The baby is a year old, and though he is not sleeping through the night, I’m finally starting to feel like my own person again. This littlest one of ours has had the most demanding baby year, or perhaps it has been harder for us all because he has had to slot into the needs of a growing family. In any case, it feels good to be coming out of the zombie nights and to have the energy to read long-form again. I missed it.
Have you spent Christmas reading? Or perhaps followed the Icelandic tradition of giving books to family on Christmas Eve? This custom is a huge part of the festive period, and families spend the night reading. It’s also why the Icelandic publishing industry booms between September and December, known as the Christmas Book Flood: Jolabokaflod.
We’re entering a new phase of reading in our house. My husband started a new job and is tearing through novels faster than me on his commute. He’s never been much of a reader, and I’m thrilled to be able to share this new side of him. Our eldest is 8 and is currently reading Diary of a Wimpy Kid and David Walliams stories. Our 5 year old started school in September, and can now read by himself. I love how at this age children are as excited by pictures as by words. His eyes dart across the page consuming bits of information an adult’s eyes might miss. It’s not unusual to walk into his room in the morning to find the contents of his bookshelves all over the floor.
Talking about books is always a pleasure, so I’ve decided to make the Literary Loves series a regular component of this blog. I find it endlessly satisfying figuring out what books mean to different people, how we imbue them with meaning, how they relate our own experiences. The white space between the lines of text can make the reader’s imagination connect the dots in different ways. There’s not one reading, and authorial intention doesn’t always determine where the reader’s mind leaps.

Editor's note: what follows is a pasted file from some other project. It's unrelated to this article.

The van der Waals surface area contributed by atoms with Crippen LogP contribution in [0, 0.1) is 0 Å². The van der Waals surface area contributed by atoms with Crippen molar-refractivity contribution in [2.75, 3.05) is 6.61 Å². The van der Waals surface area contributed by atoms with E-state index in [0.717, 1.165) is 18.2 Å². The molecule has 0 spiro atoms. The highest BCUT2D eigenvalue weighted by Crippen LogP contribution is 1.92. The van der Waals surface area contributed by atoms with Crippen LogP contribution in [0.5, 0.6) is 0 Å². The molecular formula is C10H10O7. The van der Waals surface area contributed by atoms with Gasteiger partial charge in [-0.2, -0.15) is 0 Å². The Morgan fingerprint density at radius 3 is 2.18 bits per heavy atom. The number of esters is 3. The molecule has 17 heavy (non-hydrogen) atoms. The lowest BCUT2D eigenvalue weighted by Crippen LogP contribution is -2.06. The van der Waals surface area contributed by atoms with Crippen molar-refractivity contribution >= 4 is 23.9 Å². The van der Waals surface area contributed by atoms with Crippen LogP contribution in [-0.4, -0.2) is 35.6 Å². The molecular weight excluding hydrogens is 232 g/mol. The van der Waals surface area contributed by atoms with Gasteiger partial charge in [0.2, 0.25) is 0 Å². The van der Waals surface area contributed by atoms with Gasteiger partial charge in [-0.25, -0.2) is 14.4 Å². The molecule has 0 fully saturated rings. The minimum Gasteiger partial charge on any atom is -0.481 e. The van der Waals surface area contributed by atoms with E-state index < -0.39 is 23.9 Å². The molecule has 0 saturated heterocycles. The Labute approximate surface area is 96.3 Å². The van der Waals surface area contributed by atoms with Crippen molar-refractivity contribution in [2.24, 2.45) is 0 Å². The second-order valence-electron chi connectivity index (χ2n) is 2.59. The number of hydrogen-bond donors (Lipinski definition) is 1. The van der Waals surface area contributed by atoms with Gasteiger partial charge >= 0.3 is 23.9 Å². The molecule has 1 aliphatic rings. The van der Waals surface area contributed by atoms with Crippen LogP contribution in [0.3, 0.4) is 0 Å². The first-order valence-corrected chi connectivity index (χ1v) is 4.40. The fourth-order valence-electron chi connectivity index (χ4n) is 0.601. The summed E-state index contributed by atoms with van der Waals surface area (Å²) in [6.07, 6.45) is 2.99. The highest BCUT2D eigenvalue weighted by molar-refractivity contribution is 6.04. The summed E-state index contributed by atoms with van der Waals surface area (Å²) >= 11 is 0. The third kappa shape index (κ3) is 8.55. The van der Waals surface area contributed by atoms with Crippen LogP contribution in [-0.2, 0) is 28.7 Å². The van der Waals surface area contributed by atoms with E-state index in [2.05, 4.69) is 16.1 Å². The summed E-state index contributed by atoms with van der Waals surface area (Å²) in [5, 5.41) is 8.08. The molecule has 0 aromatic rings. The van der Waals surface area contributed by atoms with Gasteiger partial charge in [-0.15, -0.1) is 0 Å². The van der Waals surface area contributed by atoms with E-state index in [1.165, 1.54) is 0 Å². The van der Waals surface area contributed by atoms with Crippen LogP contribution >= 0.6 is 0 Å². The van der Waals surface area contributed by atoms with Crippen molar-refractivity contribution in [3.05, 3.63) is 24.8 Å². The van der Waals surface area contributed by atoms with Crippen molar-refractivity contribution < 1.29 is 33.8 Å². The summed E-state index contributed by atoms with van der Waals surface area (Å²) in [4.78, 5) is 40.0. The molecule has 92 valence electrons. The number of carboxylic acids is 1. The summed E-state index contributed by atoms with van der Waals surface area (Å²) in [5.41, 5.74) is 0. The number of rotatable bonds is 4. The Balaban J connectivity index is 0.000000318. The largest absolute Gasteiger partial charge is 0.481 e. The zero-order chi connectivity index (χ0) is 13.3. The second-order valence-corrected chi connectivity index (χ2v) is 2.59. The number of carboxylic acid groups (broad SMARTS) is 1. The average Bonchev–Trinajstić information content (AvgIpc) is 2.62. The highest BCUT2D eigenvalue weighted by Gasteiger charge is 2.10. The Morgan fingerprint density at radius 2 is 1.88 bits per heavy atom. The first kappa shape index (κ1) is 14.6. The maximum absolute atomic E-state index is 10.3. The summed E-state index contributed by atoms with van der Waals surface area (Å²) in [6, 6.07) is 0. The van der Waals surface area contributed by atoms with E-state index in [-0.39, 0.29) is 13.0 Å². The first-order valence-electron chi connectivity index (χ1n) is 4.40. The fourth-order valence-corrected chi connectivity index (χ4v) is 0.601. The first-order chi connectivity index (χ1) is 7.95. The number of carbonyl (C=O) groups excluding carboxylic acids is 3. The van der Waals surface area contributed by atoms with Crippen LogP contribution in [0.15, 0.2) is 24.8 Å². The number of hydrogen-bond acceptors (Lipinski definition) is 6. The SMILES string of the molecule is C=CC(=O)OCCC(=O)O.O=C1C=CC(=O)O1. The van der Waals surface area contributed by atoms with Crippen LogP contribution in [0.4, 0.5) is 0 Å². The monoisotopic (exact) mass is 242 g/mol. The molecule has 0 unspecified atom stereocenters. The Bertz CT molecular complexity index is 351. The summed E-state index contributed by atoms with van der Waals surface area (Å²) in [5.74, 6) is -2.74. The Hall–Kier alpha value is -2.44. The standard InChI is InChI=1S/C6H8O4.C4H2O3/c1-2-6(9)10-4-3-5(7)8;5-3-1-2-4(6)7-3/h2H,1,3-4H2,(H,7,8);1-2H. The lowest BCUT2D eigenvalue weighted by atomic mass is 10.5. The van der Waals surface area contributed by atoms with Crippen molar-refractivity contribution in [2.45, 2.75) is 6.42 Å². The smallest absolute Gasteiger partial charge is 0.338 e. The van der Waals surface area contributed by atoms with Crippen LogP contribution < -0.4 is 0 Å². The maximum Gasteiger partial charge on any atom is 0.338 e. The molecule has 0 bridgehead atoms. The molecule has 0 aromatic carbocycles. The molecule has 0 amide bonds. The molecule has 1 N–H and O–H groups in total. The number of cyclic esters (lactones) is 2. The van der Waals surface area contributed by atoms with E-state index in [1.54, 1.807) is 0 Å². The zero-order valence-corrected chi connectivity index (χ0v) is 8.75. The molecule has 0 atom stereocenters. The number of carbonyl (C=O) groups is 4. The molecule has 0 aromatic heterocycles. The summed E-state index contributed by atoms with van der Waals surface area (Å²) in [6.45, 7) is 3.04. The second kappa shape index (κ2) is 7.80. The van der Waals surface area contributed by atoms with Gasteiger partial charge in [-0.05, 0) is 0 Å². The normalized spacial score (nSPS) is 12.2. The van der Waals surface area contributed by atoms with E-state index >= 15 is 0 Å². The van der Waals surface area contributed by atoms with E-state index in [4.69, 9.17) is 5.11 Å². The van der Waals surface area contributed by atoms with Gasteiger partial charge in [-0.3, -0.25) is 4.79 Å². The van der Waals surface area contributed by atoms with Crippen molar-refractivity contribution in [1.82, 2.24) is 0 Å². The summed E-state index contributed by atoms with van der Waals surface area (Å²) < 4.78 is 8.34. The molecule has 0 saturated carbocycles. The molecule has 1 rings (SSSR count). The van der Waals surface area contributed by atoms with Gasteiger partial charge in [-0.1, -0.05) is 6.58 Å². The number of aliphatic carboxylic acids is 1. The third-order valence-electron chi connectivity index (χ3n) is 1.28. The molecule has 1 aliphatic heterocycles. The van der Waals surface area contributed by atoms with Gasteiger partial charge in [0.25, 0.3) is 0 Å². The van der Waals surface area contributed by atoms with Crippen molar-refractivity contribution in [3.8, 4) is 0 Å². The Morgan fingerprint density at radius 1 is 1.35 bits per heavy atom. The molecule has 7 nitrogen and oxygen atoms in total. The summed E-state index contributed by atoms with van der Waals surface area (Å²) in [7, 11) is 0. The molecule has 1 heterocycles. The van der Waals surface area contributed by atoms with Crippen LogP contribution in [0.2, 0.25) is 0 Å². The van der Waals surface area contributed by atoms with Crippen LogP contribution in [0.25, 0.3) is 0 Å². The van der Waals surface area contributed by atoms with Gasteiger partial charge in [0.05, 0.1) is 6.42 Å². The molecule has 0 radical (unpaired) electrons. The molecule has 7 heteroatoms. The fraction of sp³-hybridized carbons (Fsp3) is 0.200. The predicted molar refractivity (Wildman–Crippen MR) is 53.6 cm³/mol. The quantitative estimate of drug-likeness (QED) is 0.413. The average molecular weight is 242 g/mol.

First up is The Power by Naomi Alderman, winner of the 2017 Baileys Women’s Prize for Fiction, which I’ve just finished reading. I love feminist literature. The Power is now sitting proudly alongside its forebears on my bookshelf: next to Margaret Atwood (who encouraged Naomi Alderman to stick with this book), Audrey Lorde, Charlotte Perkins Gilman, Ursula Le Guin, Toni Morrison, Radclyffe Hall, Sarah Waters and Chimamanda Ngozi Adichie.
The Power is based on the premise that young girls suddenly discover they hold the power to thrill, shock, even kill, others (but men are viewed as the target, mainly because they don’t possess the power themselves, and have therefore become the >weaker< sex). The power can also be awakened in older women, and so ensues the potential for men and women to view each other as enemies, for political and legal backlash, segregation, religious fanaticism, violence and manipulation. The idea itself is not too far-fetched. Electric eels can shock, after all. It’s a clever device, allowing the author to explore the balance of power between the sexes, violence, trust, indeed, a new world order.
The novel draws from other feminist literature in the canon, most notably from Margaret Atwood. It also made me think of the Salem witch trials, and Lady Macbeth, as well as Cormac McCarthy’s The Road, where a change in the physical/metaphysical environment has a stark impact on how individuals behave, and how they group together for protection and to further their own goals. The threat of the women’s new-found (had it always been there?) power warps the perception of the past and present.